• Feature: Hellboy and the B.P.R.D.: The Return of Effie Kolb #1 (Mignola cover) Interviews 

    Mignolaversity Debrief: “Hellboy and the B.P.R.D.: The Return of Effie Kolb” #1

    By | February 24th, 2020
    Posted in Interviews | % Comments

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    Welcome to Mignolaversity Debrief, our column where we explore the latest stories from Mike Mignola. This time we’re talking to editor Katii O’Brien about “Hellboy and the B.P.R.D.: The Return of Effie Kolb” #1, but since she’s the series as a whole has undergone some interesting changes over the past year, we mainly talked about the state of the series in general.

    I’ll discuss ‘The Return of Effie Kolb’ in greater detail in April with artist Zach Howard in a future debrief piece, so keep an eye out for that one too.

    Cover by Mike Mignola

    “Hellboy and the B.P.R.D.: The Return of Effie Kolb” is a little less standalone than the usual “Hellboy and the B.P.R.D.” lately. It’s a sort-of sequel to 2008’s ‘The Crooked Man.’ I’m curious about the challenge of building on such a beloved Eisner-winning story.

    Katii: Mike wanted to do something new with Tom Ferrell, one of the characters we met in ‘The Crooked Man,’ and that’s where it began. It really is a beloved story, it’s definitely one of my personal favorites, so the challenge is revisiting it in a way that hits all the parts we love about the first story while bringing something new. We see a few familiar characters, but we also introduce some characters who will intrigue readers with threads we might pull at in stories to come. And of course, a monster or two.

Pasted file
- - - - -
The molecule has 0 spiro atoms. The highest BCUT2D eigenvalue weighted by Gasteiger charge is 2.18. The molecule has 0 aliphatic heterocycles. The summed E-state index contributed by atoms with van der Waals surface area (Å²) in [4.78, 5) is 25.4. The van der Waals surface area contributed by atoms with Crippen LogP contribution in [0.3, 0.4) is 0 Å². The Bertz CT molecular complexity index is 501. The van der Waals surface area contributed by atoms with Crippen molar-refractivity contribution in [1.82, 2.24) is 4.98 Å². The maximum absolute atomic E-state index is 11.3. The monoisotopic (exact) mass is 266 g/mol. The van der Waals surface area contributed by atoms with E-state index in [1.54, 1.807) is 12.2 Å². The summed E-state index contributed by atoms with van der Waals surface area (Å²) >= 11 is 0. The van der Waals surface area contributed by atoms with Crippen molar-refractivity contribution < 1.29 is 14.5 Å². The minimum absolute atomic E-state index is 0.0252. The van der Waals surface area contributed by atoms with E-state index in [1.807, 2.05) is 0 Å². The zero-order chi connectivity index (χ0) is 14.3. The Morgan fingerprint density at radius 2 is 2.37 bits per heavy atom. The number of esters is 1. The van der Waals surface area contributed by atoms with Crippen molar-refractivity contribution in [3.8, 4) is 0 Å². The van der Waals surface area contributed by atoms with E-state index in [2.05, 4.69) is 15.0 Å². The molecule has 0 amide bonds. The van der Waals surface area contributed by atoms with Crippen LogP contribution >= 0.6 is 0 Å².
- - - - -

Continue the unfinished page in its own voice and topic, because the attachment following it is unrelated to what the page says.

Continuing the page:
Richard Corben’s art is incredibly distinctive and such a huge part of ‘The Crooked Man,’ so I imagine it was difficult to find the right artist for ‘The Return of Effie Kolb.’ I was really blown away by Zach Howard’s interiors, because there’s something about his textures that evokes Corben without copying Corben. He grounded this arc in a way that makes it feel like the same location in the Appalachian Mountains.